Being grateful to those who maltreat us is never wise

Genesis 25:19 – 28:9
Samuel I 20:18-42

This week’s Torah portion gives us some powerful insight into the historical phenomenon of anti-Semitism. “Isaac sowed in the land and in that year he reaped a hundredfold; thus had G-d blessed him. The man became great and kept becoming greater until he was very great. He had acquired flocks and herds and many enterprises and the Philistines envied him. All the wells that his father’s servants had dug in the days of Abraham his father, the Philistines stopped up and filled with earth and Avimelech [the King] said to Isaac, ‘Go away from us for you have become much wealthier than we!'” (Gen. 26:12-16)

HaEmek Davar, the 19th century commentary, points out that Avimelech demanded that Isaac leave the capital city where the ministers and nobles resided because his wealth was superior to theirs and they were humiliated. This foreshadowed the pales of settlements of future exiles, when Jewish residency rights were severely restricted.

The major argument between Avimelech and Isaac concerning the wells was an example of pure anti-Semitism, which has been characteristic of disputes between the Jewish nation and other nations from that time until today. Even after Avimelech evicts Isaac and he moves to another place, the hatred still follows him. Yet another argument ensues about the wells Isaac has dug.

Finally G-d puts into Avimelech’s heart the desire to deal respectfully with Isaac. Avimelech comes to offer a treaty to which Isaac, whose entire nature is honesty, responds, “You hate me and drove me away from you so why do you come to me?” (Gen. 26:27)

The answer to this question is a model of the anti-Semitic behavior that already existed in biblical times. Avimelech wants Isaac to be grateful that he did not imprison or enslave him or worse, but allowed him to leave the country after having his land and his wells confiscated. “We have done you nothing but good and we sent you away in peace,” he says. (Gen. 26:29)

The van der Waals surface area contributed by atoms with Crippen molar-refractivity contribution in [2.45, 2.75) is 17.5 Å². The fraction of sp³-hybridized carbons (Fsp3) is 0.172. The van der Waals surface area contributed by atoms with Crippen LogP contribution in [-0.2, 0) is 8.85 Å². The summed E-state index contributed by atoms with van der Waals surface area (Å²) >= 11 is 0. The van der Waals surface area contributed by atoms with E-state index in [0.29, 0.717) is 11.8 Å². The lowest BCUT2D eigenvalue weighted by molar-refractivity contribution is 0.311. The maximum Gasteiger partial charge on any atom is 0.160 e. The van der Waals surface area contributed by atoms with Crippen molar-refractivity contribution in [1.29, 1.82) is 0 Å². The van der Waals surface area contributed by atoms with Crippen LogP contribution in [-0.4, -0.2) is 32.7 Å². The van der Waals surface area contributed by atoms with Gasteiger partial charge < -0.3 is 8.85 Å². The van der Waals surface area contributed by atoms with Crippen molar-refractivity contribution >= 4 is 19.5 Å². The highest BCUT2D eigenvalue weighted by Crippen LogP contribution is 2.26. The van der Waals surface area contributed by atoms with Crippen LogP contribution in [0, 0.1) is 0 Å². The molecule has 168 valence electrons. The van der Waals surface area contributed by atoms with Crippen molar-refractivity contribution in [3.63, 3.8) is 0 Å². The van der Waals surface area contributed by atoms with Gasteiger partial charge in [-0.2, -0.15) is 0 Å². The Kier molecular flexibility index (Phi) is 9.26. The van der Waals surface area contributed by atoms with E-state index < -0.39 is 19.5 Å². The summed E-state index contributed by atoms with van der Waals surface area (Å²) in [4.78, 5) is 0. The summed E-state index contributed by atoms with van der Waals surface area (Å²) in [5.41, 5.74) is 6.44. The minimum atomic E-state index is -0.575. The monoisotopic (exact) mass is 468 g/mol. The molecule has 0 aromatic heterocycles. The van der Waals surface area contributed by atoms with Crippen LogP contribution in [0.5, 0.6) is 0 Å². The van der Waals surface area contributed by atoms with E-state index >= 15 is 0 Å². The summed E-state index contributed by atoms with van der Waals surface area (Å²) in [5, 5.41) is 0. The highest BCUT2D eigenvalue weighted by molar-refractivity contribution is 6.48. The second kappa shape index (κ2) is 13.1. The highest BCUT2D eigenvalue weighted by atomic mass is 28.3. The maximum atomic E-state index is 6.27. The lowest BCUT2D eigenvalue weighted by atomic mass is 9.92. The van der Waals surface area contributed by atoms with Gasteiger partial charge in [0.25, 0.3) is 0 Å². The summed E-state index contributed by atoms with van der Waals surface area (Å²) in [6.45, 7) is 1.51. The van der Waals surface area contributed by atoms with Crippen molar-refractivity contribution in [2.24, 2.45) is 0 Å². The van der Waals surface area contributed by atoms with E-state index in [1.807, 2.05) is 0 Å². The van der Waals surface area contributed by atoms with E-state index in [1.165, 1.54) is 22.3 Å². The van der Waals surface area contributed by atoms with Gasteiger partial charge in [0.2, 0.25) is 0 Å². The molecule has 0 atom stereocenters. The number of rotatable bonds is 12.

This strange view of Avimelech is the subject of a parable in Bereisheet Rabbah 64: A lion cries out, offering a reward to anyone who would remove a bone stuck in his throat. A bird sticks its long beak into the lion’s throat and removes the bone. When the bird asks for his reward, the lion answers, “You want a reward? It is enough that you put your beak in my mouth and survived without my swallowing you.”

Avimelech says to Isaac, “You were in my land and I threw you out penniless but intact. For that you should be grateful.”

Sadly, many Jews have absorbed this point of view, being excessively grateful to any country that allowed them to reside there in relative safety at least for a time.

When the Philistines sealed up Isaac’s wells, the king ignored it, making the all-too-familiar claim, “All the wealth that you acquired, was that not from us? Once you had only a single flock and now you have many.” The fact that Isaac had guarded and tended the flocks was irrelevant. “Go from us because you have become much wealthier than we.”

The Chafetz Chaim, the great early 20th century sage of Radin, Poland, points out that this is the typical complaint of the anti-Semite. Pharaoh says, “Behold the people of the children of Israel are greater and mightier than we.” (Exod. 1:9) Jewish history is replete with experiences of building up the economy of a nation only to be expelled when their success was too obvious.

Oznayim La Torah, the 20th century commentary, adds another detail that illuminates the behavior of anti-Semites. They will always wait to voice their complaint until after the Jew has been successful. Only after Isaac had increased his flocks and dug wells did they come to say, “The water is ours.” But if they were claiming that the land was theirs, why then did they allow Isaac to dig the well? Obviously, they intended to benefit from his hard work and ingenuity.

May we soon merit that the nations will reach out to us in peace and look upon our nation not with jealousy but with sincere admiration.

Shabbat shalom.

Rabbi Pinchas Lipner is dean of the Hebrew Academy in San Francisco.